Translating Mona Sylviana’s story collection, “A Tale of Redemption and Other Stories,” has been something of a change of pace for me. Indonesian literature is often steeped in the exotic cultures, mythologies, and languages of the many ethnic groups of Indonesia. Hence it can be difficult at times for the translator to convey this “Otherness” to a Western readership. Sylviana’s stories, on the other hand, with their mostly contemporary settings and universal themes of love, redemption, and revenge, are readily accessible. At least on the face of it.
One of Sylviana’s stories that she gave an English title, “To Be or Not To Be,” presented me with an unusual problem. The story, about a young man who assumes a predestined relationship with a girl merely because he saw her by chance a couple of times, did not really relate to the Shakespearean quote familiar to Western readers. I opted to change the title to “Meant To Be” to reflect the theme of predestination. Another title proved untranslatable—“Kepala K”—referring to the heads of three animals in the story that all start with the letter k in Indonesian but not, of course, in English. The story revolves around the animal that provided the meat for a special barbecue to impress a girlfriend, so I had to retitle that one “The Saté Barbecue.”
“A Tale of Redemption,” however, is most aptly titled. It is a fragment of a longer story within a story, touching on Indonesia’s deeply troubled past, where redemption for crimes dating back fifty years is difficult to openly seek. It has even been dangerous to openly talk or write about the violent aftermath of the September 1965 coup that wiped out communist sympathisers and criminalized all left-wing organizations right up to the present day. Only very recently have Indonesian writers dared to begin writing about these sensitive matters. A number of writers are now using themes related to the aftermath of 1965 in their works. There is Leila Chudori’s novel Home, and Laksmi Pamuntjak’s The Question of Red, to name just two that have been translated into English.
Sylviana’s story can be read at two levels. She refers obliquely to these violent events by focusing on one man’s efforts to seek his own redemption for his past actions and to lighten his burden of guilt for the suffering he brought upon a woman he cared for through the process of storytelling. At the same time, “A Tale of Redemption,” with its references to killings and the hounding of those labeled “communists” in the story, is a means of reminding readers of the events of 1965.
In terms of the translation process, I needed to try to reproduce the tone of the convivial banter of the men who are plantation workers enjoying a relaxing evening in a café and keen to hear an entertaining story. At the same time, I had to maintain the respectful tone they used with the storyteller, whom they obviously look up to. The men call each other “Bang” (“brother”) but refer to Samsu, the storyteller as “Bapak” (“father”), a polite form of address in Indonesian. I got round using these relationship terms by having the men refer to Samsu as “the gentleman” and “sir” to show the esteem they hold him in, but use “mate” when they’re talking among themselves. The men are unaware of the connection between the storyteller and the woman working in the café. Perhaps, due to the decades of silence over what transpired in 1965, they are also unaware of the story’s implications for their own country’s history.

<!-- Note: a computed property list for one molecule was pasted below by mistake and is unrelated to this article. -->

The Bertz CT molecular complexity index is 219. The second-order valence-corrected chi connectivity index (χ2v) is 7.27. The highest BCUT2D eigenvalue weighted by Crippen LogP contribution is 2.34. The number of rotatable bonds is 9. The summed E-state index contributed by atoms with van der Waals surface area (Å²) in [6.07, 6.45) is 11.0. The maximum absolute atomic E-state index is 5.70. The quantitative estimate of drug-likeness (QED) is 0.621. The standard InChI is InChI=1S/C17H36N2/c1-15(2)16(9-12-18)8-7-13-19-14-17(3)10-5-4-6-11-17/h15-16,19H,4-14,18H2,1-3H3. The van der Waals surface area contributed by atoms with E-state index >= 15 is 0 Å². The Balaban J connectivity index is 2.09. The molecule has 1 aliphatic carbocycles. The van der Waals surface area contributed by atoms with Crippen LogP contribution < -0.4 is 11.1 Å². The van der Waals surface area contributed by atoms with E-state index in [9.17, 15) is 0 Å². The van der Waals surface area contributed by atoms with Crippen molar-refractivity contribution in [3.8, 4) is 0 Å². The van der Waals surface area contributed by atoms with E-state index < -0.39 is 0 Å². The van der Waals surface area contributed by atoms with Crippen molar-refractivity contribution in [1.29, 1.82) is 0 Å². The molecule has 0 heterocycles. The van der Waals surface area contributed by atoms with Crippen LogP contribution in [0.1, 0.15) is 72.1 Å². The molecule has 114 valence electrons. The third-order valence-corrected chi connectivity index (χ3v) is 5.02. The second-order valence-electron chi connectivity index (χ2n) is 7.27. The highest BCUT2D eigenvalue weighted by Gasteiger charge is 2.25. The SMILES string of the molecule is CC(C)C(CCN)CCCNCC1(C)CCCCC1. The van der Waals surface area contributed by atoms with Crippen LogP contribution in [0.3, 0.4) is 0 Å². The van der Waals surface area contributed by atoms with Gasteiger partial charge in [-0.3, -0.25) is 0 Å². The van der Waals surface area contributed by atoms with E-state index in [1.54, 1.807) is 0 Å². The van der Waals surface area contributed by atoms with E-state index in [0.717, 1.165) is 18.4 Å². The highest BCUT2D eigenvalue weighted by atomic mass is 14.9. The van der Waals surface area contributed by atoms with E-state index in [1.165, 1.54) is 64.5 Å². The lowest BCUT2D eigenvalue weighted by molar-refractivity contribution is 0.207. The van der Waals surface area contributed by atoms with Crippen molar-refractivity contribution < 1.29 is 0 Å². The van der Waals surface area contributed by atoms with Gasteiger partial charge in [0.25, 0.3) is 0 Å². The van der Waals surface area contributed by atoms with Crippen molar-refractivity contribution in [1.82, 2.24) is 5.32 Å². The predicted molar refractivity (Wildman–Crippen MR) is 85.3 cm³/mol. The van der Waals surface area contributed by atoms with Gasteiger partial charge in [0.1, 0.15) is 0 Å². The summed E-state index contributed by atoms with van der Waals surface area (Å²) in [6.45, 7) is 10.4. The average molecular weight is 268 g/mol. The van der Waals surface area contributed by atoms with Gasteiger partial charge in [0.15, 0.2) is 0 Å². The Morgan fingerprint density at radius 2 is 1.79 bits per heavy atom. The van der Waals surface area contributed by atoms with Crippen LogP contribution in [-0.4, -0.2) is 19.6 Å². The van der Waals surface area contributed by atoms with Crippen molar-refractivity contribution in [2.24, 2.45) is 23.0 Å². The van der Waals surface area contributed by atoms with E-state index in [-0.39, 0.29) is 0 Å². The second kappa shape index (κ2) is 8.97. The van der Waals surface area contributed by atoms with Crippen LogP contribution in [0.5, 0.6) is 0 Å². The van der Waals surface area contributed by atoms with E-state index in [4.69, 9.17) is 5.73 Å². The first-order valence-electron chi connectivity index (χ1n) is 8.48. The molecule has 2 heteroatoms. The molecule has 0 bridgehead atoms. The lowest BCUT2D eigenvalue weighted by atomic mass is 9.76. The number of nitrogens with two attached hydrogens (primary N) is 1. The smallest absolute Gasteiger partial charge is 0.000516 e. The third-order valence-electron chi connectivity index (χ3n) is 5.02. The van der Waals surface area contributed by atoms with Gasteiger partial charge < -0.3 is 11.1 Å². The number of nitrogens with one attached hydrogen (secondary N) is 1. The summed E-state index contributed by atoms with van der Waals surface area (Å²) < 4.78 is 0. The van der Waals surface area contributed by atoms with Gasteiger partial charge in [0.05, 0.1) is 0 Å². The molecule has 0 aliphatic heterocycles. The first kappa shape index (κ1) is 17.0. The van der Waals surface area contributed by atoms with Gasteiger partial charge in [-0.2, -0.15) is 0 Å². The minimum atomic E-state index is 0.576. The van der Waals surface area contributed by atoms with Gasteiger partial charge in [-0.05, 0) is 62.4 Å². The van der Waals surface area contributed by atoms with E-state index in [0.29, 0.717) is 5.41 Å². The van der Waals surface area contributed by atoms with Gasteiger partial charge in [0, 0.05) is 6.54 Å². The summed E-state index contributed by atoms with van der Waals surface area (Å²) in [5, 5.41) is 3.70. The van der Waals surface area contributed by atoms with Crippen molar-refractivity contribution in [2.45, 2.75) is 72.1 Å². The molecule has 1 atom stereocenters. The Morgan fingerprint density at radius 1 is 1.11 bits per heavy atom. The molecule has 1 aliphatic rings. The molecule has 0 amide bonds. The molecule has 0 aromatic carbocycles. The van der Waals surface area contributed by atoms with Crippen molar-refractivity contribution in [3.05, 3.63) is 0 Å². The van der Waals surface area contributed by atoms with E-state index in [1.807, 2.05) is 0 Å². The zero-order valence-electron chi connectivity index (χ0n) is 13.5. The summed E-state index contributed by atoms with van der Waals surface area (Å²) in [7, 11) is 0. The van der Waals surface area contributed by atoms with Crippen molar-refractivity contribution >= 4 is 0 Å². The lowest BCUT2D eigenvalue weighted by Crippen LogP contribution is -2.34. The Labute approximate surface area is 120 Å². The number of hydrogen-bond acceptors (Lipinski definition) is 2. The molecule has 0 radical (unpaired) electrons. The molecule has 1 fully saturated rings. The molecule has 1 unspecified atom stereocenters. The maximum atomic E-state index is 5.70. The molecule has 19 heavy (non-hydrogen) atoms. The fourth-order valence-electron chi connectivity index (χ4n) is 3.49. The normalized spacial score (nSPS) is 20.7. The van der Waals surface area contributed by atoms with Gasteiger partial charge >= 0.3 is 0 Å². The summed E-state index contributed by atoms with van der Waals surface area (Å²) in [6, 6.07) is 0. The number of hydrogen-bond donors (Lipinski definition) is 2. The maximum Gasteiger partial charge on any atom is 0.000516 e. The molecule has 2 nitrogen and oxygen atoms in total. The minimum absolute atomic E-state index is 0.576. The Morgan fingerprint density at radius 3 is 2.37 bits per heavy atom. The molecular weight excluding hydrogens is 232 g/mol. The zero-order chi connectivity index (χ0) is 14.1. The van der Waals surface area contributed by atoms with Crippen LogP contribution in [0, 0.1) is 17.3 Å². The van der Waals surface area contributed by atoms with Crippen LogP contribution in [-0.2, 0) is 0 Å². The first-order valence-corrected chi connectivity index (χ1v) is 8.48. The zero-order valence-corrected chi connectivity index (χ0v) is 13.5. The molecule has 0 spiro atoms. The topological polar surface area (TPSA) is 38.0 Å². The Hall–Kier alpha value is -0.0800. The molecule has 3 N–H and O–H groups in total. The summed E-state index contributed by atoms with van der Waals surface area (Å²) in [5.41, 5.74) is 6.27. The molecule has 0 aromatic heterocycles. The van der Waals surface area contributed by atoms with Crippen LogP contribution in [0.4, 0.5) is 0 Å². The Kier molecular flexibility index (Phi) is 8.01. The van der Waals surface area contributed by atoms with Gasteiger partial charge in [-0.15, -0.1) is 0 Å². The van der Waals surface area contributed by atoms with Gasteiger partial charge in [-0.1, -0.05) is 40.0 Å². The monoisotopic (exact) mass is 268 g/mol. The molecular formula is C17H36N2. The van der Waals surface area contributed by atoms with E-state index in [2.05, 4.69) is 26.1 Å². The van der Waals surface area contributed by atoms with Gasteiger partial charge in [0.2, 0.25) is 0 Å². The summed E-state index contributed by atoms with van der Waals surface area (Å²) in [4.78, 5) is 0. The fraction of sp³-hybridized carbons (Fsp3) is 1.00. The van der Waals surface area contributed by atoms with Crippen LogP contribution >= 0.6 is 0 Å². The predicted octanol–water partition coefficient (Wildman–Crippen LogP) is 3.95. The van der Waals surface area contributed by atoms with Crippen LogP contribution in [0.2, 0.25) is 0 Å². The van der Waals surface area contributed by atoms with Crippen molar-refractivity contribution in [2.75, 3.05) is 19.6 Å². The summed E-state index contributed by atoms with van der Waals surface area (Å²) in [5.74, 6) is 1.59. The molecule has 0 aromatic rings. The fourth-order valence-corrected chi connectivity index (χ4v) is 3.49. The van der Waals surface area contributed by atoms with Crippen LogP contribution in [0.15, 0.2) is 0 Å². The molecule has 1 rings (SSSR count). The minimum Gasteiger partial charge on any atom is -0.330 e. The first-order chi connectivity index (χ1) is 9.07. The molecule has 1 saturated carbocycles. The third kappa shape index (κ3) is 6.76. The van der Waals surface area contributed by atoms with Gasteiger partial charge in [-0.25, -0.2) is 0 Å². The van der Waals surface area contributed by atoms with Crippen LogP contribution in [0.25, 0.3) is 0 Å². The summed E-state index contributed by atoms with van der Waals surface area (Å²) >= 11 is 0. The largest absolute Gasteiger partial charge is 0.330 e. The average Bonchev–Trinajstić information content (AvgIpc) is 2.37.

And in contrast to this casual setting for the storyteller’s tale, I had to capture the dramatic intensity of the tale itself by recreating the author’s short, sharp sentences, although sometimes in other translations I combine sentences in a way that is more natural in English. I chose to keep the English the same in this story. For example: “A squeak from the window. It opened. Just a little.” and “The sound of Laksmi holding back tears. She was nearby. Maybe they were pushing her. She was close to the kitchen door. Someone looked out the door. A goat bleated. The person came back inside.”
The publication of this story in translation in 2015 is of particular relevance because it is the fiftieth anniversary of Indonesia’s so-called “communist coup” that toppled the Sukarno regime and brought in Suharto’s oppressive “New Order” regime. The repercussions of the systematic crackdown that followed the failed coup still haunt Indonesia today. There has been no justice or reconciliation for the families of between five-hundred thousand and a million Indonesians massacred and the tens of thousands tortured and imprisoned after the failed attempt by a group of left-wing junior officers to overthrow the senior military leadership in Sukarno’s unstable alliance of nationalist, communist and religious forces. Nor has there been any opportunity for redemption for those who, caught up in the anti-communist fervour, perpetrated the violence.
The concern for me in translating “A Tale of Redemption” was whether the historical references to the past are clear enough for the reader, who may have no particular knowledge of Indonesia’s recent history. In the end, I chose to let the story speak for itself—a personal tale of one man’s attempt to seek redemption for his cowardice decades earlier by putting his own safety before that of someone he himself had endangered. Even if readers don’t understand all of the broader historical context, the story makes a stark statement about individual guilt and cowardice.